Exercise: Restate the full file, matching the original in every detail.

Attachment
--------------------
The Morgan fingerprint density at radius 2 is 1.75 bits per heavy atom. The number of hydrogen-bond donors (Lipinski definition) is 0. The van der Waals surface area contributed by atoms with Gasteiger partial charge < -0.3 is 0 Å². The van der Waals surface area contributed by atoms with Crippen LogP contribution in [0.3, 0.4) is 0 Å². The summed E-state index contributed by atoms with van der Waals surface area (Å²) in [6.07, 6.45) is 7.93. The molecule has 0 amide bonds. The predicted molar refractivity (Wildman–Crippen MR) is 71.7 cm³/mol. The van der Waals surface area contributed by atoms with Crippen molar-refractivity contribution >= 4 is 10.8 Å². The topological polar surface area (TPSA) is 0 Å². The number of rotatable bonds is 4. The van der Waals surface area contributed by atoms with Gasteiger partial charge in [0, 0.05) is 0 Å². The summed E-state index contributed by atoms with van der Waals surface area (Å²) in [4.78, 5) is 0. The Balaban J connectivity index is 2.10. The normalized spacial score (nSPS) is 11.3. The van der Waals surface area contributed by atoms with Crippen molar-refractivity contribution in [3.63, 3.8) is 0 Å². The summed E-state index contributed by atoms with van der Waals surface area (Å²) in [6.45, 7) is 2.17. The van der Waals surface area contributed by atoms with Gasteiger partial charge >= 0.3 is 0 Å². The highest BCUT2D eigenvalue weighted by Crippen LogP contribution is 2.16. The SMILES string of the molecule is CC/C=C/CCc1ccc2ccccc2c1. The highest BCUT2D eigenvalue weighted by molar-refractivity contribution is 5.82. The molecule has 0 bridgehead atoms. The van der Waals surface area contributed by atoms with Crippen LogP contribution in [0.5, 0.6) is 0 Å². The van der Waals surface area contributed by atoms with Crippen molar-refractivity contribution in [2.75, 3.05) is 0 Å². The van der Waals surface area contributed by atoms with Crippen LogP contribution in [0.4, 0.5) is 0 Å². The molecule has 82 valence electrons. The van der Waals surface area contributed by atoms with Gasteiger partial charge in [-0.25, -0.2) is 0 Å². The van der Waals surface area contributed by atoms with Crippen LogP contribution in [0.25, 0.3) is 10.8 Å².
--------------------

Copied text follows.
The Morgan fingerprint density at radius 2 is 1.75 bits per heavy atom. The number of hydrogen-bond donors (Lipinski definition) is 0. The van der Waals surface area contributed by atoms with Gasteiger partial charge < -0.3 is 0 Å². The van der Waals surface area contributed by atoms with Crippen LogP contribution in [0.3, 0.4) is 0 Å². The summed E-state index contributed by atoms with van der Waals surface area (Å²) in [6.07, 6.45) is 7.93. The molecule has 0 amide bonds. The predicted molar refractivity (Wildman–Crippen MR) is 71.7 cm³/mol. The van der Waals surface area contributed by atoms with Crippen molar-refractivity contribution >= 4 is 10.8 Å². The topological polar surface area (TPSA) is 0 Å². The number of rotatable bonds is 4. The van der Waals surface area contributed by atoms with Gasteiger partial charge in [0, 0.05) is 0 Å². The summed E-state index contributed by atoms with van der Waals surface area (Å²) in [4.78, 5) is 0. The Balaban J connectivity index is 2.10. The normalized spacial score (nSPS) is 11.3. The van der Waals surface area contributed by atoms with Crippen molar-refractivity contribution in [3.63, 3.8) is 0 Å². The summed E-state index contributed by atoms with van der Waals surface area (Å²) in [6.45, 7) is 2.17. The van der Waals surface area contributed by atoms with Gasteiger partial charge >= 0.3 is 0 Å². The highest BCUT2D eigenvalue weighted by Crippen LogP contribution is 2.16. The SMILES string of the molecule is CC/C=C/CCc1ccc2ccccc2c1. The highest BCUT2D eigenvalue weighted by molar-refractivity contribution is 5.82. The molecule has 0 bridgehead atoms. The van der Waals surface area contributed by atoms with Crippen LogP contribution in [0.5, 0.6) is 0 Å². The van der Waals surface area contributed by atoms with Crippen molar-refractivity contribution in [2.75, 3.05) is 0 Å². The van der Waals surface area contributed by atoms with Crippen LogP contribution in [0.4, 0.5) is 0 Å². The molecule has 82 valence electrons. The van der Waals surface area contributed by atoms with Gasteiger partial charge in [-0.25, -0.2) is 0 Å². The van der Waals surface area contributed by atoms with Crippen LogP contribution in [0.25, 0.3) is 10.8 Å².